George Washington University, which received the funding for the program—called Expert Voices Together—described it as “a socio-technical system that provides real-time support to experts experiencing online harassment,” according to the Daily Caller.
The government created the program hoping to provide journalists and other alleged experts an outlet for “monitoring and reporting” purported abuse by strangers on the internet. The system was also designed to provide “personalized assistance with digital safety” and “trauma-informed care.”
The NSF announced their hopes that the program would slow the “rapid spread of misinformation” by instilling confidence in journalists and other so-called experts.
“Harassment undermines confidence in pivotal sources of knowledge and reduces expert participation in the information system,” the abstract from the NSF read.
The Poynter Institute assisted in the initial pilot program, as they “have already identified their staff’s safety and well-being as a key priority.”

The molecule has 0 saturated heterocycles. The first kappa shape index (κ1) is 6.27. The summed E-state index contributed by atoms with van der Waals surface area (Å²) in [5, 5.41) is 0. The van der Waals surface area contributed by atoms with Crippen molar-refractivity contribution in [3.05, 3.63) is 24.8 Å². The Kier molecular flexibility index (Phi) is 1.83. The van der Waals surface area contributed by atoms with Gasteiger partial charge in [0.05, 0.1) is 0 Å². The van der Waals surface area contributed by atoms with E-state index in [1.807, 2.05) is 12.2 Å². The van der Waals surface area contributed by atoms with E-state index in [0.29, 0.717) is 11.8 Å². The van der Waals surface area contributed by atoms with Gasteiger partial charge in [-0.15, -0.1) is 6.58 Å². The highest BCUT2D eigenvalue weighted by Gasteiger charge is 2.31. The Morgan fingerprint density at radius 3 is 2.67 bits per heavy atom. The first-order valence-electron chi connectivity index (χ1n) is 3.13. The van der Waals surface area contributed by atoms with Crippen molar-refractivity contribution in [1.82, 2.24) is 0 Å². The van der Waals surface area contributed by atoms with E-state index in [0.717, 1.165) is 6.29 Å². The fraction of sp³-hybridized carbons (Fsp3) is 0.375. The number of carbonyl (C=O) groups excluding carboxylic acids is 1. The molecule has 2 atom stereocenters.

High profile journalists such as Taylor Lorenz previously expressed their horror and fear at people’s attacks on social media.
In a Meet the Press interview with Lorenz, she broke down when explaining that online trolling was “horrifying” and invasive.
“You feel like any little piece of information that gets out on you will be used by the worst people on the internet to destroy your life and it’s so isolating,” Lorenz said. She also claimed to have “severe PTSD.”
Not long after, Lorenz doxxed Libs of TikTok, demanded Twitter delete the account and outed Chaya Raichik as the owner of the account. She also went to the homes of Raichik’s family members.
Because of the invasive doxxing, Raichik faced threats of kidnapping, arson, assault and being sold into slavery.